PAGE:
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See also: Rusty



Etymology 1[edit]

Old English rustig, corresponding to rust +‎ -y.


rusty (comparative rustier, superlative rustiest)

  1. Marked or corroded by rust. [from 9th c.]
  2. Of the rust color, reddish or reddish-brown. [from 14th c.]
    • 1855, Robert Browning, “Childe Roland to the Dark Tower Came”, XIV:
      Alive? he might be dead for aught I know, / With that red gaunt and colloped neck a-strain, / And shut eyes underneath the rusty mane;
    • 1914, Louis Joseph Vance, chapter I, in Nobody, New York, N.Y.: George H[enry] Doran Company, published 1915, OCLC 40817384:
      Three chairs of the steamer type, all maimed, comprised the furniture of this roof-garden, with [] on one of the copings a row of four red clay flower-pots filled with sun-baked dust from which gnarled and rusty stalks thrust themselves up like withered elfin limbs.
  3. Lacking recent experience, out of practice, especially with respect to a skill or activity. [from 16th c.]
    • 2010 December 29, Sam Sheringham, “Liverpool 0-1 Wolverhampton”, in BBC:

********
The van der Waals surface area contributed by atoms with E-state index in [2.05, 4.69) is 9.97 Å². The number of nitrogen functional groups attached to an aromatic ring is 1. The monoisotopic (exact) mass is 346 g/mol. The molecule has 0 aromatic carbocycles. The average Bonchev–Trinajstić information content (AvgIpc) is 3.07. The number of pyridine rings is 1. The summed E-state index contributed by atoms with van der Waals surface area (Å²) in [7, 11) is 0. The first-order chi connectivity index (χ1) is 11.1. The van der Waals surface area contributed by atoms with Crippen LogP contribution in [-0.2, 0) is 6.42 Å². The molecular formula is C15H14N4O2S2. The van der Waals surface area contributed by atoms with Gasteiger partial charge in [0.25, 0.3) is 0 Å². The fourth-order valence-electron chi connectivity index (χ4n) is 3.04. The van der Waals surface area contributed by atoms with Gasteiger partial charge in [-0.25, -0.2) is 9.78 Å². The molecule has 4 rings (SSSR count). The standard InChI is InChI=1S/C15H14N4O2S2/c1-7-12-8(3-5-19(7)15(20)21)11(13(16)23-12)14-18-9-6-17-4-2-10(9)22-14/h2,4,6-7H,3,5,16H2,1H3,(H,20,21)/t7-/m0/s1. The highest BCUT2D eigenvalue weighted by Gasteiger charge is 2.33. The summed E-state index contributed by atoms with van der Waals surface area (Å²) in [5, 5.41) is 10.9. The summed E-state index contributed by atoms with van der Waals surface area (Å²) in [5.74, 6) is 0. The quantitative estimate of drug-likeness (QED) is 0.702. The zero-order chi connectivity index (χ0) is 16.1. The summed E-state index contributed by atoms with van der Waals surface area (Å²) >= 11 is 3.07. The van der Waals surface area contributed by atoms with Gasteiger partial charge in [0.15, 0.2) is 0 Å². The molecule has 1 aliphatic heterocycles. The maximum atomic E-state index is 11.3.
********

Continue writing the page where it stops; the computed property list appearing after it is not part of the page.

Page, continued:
Before the match, Hodgson had expressed the hope that his players would be fresh rather than rusty after an 18-day break from league commitments because of two successive postponements.
  4. (now chiefly historical) Of clothing, especially dark clothing: worn, shabby. [from 17th c.]
    • 1911, Max Beerbohm, Zuleika Dobson:
      He wore a black jacket, rusty and amorphous.
  5. Affected with the fungal plant disease called rust.
Derived terms[edit]
The translations below need to be checked and inserted above into the appropriate translation tables, removing any numbers. Numbers do not necessarily match those in definitions. See instructions at Wiktionary:Entry layout#Translations.

Etymology 2[edit]

Variant form of resty; compare also reasty.


rusty (comparative more rusty, superlative most rusty)

  1. Discolored and rancid; reasty. [from 16th c.]
    rusty bacon